Streetsboro schools hope to attract more students with online courses

By Mike Lesko | gateway news Published:

When the Streetsboro City Schools signed up with a digital academy that offers online courses, officials hoped it would attract more home schooled students and students who transfer from other districts back to Streetsboro.

This school year, eight students enrolled to take online courses in grades 1-12 in Streetsboro schools with ACE Digital Academy, a company headquartered in St. Clairsville that services 25 school districts.

Streetsboro school officials believe the number of students will increase.

"I have had a lot of inquiries," said Michael Daulbaugh, the school district's director of curriculum. "I suspect (the number of students) will be much larger in the future. I hope we can bring some of our home school students back to Streetsboro. So from that angle, I really hope to expand it for those students next (school) year."

Daulbaugh said when school officials signed up with ACE Digital Academy last April, they weren't sure what to expect in terms of enrollment.

"We wanted to bring some of our home schooled students back to Streetsboro," he said. "We pulled in a few students for that reason. They can play Streetsboro sports and graduate as Streetsboro students. They do their work at home and can participate in school activities."

Dr. Wendy Hanasky, co-owner of ACE Digital Academy, agreed. 

"Students remain students of their local school district so they can participate in all extra curricular opportunities that traditional students enjoy," she said.

Daulbaugh said another reason Streetsboro students sought out ACE Digital Academy "was to help those who maybe needed some credit recovery," he said. "A couple students are doing that. Also, a couple students just weren't able to fit in at the high school. Rather than dropping out of school, we proposed this as an option."

Credit recovery is an opportunity for a student to retake a course in which he or she previously was not academically successful in earning credits towards graduation, officials said.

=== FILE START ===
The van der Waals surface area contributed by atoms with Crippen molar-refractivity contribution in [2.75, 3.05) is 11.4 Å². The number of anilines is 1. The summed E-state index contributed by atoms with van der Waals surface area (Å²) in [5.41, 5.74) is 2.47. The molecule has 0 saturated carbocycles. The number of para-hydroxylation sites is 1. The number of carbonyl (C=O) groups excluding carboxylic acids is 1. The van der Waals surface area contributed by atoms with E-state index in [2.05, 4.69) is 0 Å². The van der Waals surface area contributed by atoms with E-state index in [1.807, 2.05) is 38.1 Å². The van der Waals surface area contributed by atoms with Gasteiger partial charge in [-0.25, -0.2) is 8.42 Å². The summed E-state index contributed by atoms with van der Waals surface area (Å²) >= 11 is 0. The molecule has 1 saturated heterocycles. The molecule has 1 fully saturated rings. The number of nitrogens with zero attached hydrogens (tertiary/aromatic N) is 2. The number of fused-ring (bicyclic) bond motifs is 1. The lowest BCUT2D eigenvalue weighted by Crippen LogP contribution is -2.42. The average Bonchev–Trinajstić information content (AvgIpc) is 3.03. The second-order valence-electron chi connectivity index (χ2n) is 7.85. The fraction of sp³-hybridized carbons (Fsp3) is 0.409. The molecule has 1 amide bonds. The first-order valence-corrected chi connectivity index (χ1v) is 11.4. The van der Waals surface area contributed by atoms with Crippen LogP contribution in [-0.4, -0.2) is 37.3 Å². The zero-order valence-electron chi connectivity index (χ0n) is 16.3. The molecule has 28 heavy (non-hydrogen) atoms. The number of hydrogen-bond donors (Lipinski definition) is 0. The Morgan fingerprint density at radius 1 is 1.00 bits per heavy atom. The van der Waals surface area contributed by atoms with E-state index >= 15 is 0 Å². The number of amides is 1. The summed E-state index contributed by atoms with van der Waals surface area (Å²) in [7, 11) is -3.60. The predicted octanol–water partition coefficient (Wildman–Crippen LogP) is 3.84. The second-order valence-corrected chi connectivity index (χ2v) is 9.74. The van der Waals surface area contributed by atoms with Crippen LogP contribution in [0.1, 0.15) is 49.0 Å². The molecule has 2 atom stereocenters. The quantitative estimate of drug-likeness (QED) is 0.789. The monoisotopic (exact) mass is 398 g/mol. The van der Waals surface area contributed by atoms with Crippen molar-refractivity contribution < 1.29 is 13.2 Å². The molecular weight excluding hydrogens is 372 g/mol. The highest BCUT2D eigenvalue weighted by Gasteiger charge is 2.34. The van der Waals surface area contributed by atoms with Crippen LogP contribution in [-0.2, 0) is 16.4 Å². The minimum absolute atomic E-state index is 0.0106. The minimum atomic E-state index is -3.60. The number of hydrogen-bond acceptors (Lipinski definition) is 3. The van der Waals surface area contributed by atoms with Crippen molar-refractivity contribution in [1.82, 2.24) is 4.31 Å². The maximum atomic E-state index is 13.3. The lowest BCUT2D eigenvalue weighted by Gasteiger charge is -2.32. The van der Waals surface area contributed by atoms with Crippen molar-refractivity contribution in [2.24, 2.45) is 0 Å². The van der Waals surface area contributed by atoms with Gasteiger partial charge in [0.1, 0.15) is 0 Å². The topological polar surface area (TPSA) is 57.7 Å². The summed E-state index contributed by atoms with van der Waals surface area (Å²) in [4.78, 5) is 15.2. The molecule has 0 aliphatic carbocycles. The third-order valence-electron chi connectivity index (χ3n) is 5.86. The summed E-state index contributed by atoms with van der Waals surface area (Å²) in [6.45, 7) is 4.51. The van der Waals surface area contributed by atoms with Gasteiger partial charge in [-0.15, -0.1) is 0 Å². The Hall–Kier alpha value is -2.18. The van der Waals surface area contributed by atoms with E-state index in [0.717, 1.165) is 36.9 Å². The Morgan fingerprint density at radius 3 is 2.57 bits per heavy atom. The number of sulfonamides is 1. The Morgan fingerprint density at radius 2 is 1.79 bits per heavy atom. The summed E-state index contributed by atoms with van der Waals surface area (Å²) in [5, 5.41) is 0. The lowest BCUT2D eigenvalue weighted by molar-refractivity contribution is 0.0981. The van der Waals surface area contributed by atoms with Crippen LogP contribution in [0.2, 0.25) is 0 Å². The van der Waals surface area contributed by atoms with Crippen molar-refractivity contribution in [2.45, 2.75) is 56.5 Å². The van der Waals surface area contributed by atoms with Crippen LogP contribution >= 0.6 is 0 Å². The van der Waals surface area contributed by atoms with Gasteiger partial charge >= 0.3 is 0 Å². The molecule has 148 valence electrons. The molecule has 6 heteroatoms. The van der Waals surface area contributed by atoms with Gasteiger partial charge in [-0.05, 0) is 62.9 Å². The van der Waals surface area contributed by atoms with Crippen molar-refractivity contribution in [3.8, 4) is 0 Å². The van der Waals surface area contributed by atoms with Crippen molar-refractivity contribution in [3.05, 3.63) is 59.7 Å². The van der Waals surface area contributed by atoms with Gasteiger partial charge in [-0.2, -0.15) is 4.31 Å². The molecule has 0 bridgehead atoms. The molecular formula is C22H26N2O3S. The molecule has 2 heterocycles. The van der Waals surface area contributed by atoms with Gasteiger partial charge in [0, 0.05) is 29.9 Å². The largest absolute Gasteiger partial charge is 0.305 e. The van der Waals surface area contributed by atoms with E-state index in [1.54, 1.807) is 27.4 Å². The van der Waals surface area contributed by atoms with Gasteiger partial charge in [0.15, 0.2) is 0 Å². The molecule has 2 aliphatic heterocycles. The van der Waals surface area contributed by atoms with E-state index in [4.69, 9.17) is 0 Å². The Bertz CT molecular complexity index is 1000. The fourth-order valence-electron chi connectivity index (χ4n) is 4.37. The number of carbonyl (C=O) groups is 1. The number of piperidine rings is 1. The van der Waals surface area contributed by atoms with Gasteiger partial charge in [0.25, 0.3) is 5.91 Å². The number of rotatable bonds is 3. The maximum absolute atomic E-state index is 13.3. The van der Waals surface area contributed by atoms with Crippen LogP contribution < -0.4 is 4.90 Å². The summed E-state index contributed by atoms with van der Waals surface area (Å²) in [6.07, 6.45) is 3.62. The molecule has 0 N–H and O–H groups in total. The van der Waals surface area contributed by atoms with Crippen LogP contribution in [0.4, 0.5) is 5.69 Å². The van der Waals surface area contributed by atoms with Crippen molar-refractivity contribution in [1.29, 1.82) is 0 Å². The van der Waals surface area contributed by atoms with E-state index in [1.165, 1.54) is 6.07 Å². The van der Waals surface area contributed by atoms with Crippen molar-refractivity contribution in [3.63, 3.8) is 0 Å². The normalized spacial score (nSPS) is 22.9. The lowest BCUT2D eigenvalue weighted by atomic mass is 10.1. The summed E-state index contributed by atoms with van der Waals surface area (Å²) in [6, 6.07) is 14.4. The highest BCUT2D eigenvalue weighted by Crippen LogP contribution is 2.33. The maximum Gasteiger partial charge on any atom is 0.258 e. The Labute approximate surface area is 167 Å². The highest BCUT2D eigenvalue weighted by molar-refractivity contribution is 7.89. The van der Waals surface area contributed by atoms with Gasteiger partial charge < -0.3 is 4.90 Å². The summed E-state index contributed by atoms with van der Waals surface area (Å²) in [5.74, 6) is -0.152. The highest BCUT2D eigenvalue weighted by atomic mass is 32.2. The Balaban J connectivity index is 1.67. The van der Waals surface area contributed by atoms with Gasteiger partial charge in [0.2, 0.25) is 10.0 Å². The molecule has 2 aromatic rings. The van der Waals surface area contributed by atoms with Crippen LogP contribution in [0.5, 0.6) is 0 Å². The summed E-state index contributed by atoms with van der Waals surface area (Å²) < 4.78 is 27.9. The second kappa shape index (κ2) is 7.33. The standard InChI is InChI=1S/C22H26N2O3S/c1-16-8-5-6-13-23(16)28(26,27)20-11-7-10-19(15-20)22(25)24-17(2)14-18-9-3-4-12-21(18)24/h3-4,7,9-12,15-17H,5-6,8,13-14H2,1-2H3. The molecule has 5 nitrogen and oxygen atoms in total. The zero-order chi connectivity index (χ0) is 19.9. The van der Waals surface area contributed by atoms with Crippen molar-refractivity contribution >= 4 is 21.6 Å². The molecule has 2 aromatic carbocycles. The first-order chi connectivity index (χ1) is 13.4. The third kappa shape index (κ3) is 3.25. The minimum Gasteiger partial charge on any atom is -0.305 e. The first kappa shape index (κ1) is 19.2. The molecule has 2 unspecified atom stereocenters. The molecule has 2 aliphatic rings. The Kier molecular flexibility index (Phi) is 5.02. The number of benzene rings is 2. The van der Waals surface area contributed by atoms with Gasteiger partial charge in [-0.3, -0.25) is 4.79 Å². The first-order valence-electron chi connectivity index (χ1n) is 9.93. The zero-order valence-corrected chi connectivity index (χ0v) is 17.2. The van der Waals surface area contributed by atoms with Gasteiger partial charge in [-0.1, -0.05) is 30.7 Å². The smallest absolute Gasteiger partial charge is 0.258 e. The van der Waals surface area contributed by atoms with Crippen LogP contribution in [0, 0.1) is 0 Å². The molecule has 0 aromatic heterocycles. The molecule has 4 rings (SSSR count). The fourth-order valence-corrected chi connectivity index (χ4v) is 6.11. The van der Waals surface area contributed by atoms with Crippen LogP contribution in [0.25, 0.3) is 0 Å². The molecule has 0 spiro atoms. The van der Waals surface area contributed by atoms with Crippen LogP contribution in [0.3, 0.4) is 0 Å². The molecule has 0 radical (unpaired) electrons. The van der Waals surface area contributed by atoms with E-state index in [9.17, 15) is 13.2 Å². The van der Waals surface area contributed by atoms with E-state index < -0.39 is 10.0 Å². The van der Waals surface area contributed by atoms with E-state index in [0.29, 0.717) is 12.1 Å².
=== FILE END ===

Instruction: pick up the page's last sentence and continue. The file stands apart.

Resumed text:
Daulbaugh said although enrollment closed for the school year in October, school officials would consider special circumstances for enrollment like a student moving into the district.

"We've been able to provide quality courses," he said. "We've been happy with the curriculum. Expanding curricular options for high school students is important for me. We can offer them more advanced placement choices."

"We plan to reach out to our home school students in the spring," Daulbaugh said.

For more information on the digital academy, go on the website to acedigitalacademy.net.

Contact this reporter at 330-541-9439 or mlesko@recordpub.com

Advanced placement classes offer a college-level curriculum and examinations to high school students, officials said.

Hanasky said her digital academy offers 200 courses, and students interact daily with teachers who work for ACE Digital Academy.

The courses include "everything from foreign languages to physical education," she said.

She said online education offers "greater flexibility, more course offerings and more current content" than textbooks used in regular classrooms which aren't updated regularly.

Hanasky said every teacher at the digital academy is certified in the area that he or she teaches.

"In online education, students can access their courses anywhere, any time, as long as they have Internet access," she said. "Also, students are able to chose from a variety of courses. In most instances, students have more choices than through their traditional school district's offerings.

"Many courses offer environments for students to interact and add comments and feedback to their peers' work," she added.

"The price depends on the class and the level of the students," Daulbaugh said. "The fees are minimal compared to other online providers out there."

Treasurer Catherine Rouse said the school district's net loss for the 73 students who left in open enrollment last school year was $341,093.

Daulbaugh said that in the spring, school officials aim to "see what worked well, what didn't and what we can change for next school year" regarding the online program.

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